Altitude Sickness

What is Altitude Sickness (Acute Mountain Sickness)?

  • Altitude sickness occurs when you get to an area of high altitude.
  • It is caused when your body tries to adjust to the lower levels of oxygen at higher altitudes.
  • About 25 out of 100 people who live at sea level will get altitude sickness when visiting places between 2000 and 3000 meters above sea level. Above 3300 meters (10,000 feet), about 50 out of 100 people can get altitude sickness.
  • The best way to prevent altitude sickness is to allow your body time to get used to the new heights (elevations). This is called acclimatization. Your body can acclimatize by staying 2 – 4 days at a middle height altitude (2500 – 3000 meters). Then you can slowly go to higher levels (elevations). You should not use alcohol or sleeping pills. It is better to return to a lower altitude to sleep (climb high – sleep low).
  • At altitudes above 3660 meters (about 12,000 feet) more serious forms of altitude sickness such as getting water-clogged lungs (high altitude pulmonary edema) and swelling of the brain (high altitude cerebral edema) can occur. These are medical emergencies. You must go to a lower altitude right away and quickly.


How do you treat Acute Mountain Sickness?

  1. Stop climbing
  • With rest and some time at the same altitude, you can usually adjust to the altitude in 12 hours to 4 days.
  1. Descend – going down is the treatment of choice.
  • Descend (go down) right away, if rest and some time at the same altitude do not make you feel better or if you are getting worse.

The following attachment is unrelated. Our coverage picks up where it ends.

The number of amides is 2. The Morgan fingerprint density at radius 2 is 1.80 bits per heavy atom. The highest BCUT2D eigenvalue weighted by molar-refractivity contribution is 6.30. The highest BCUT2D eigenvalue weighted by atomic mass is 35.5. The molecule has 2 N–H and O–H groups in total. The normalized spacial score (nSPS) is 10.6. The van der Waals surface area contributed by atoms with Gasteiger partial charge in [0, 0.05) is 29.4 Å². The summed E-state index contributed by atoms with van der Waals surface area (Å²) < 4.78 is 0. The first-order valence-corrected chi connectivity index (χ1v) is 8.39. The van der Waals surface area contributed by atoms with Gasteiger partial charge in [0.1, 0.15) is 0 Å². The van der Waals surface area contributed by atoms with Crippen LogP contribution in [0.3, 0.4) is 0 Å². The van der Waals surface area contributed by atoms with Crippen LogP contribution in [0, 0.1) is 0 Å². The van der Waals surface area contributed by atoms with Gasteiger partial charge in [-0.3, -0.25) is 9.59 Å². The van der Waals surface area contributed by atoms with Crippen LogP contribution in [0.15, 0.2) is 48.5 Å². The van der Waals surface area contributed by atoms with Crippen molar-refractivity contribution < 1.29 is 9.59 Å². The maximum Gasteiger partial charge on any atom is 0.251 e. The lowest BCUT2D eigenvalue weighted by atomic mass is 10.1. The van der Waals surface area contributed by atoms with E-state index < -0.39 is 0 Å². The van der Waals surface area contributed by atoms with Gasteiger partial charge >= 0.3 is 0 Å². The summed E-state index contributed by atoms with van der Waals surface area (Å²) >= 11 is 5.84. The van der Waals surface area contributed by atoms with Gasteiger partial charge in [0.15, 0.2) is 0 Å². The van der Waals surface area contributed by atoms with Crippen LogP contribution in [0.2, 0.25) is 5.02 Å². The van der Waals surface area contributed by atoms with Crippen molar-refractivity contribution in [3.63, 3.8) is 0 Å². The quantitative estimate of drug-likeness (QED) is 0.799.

• Going down to an altitude of at least 500 m lower than where you started to notice the altitude sickness usually stops the symptoms.
  • Drink lots of fluids (to make up for breathing heavily, sweating, and the hard work of climbing).
  • Be sure to eat enough even though you do not feel like eating. (Eat foods low in proteins, fats, salts).
  • Take painkillers for headaches.
  • You may need oxygen.
  1. Drugs to treat Altitude Sickness
  • Diamox® (Acetazolamide) can speed up the adjustment to altitude and can shorten how long you will have altitude sickness.
  • Side effects of Diamox include: numbness in your hands and feet, passing a lot of urine, feeling sick to your stomach, feeling sleepy, impotence, and a hard time seeing far away. Pop (carbonated beverages) including beer can taste funny.


What are the signs of Acute Mountain Sickness?

The most common sign is a throbbing headache. Other signs include:

  • feeling tired
  • feeling dizzy
  • not feeling like eating
  • feeling sick to your stomach
  • throwing up
  • having trouble breathing
  • changes in your mood
  • not being able to sleep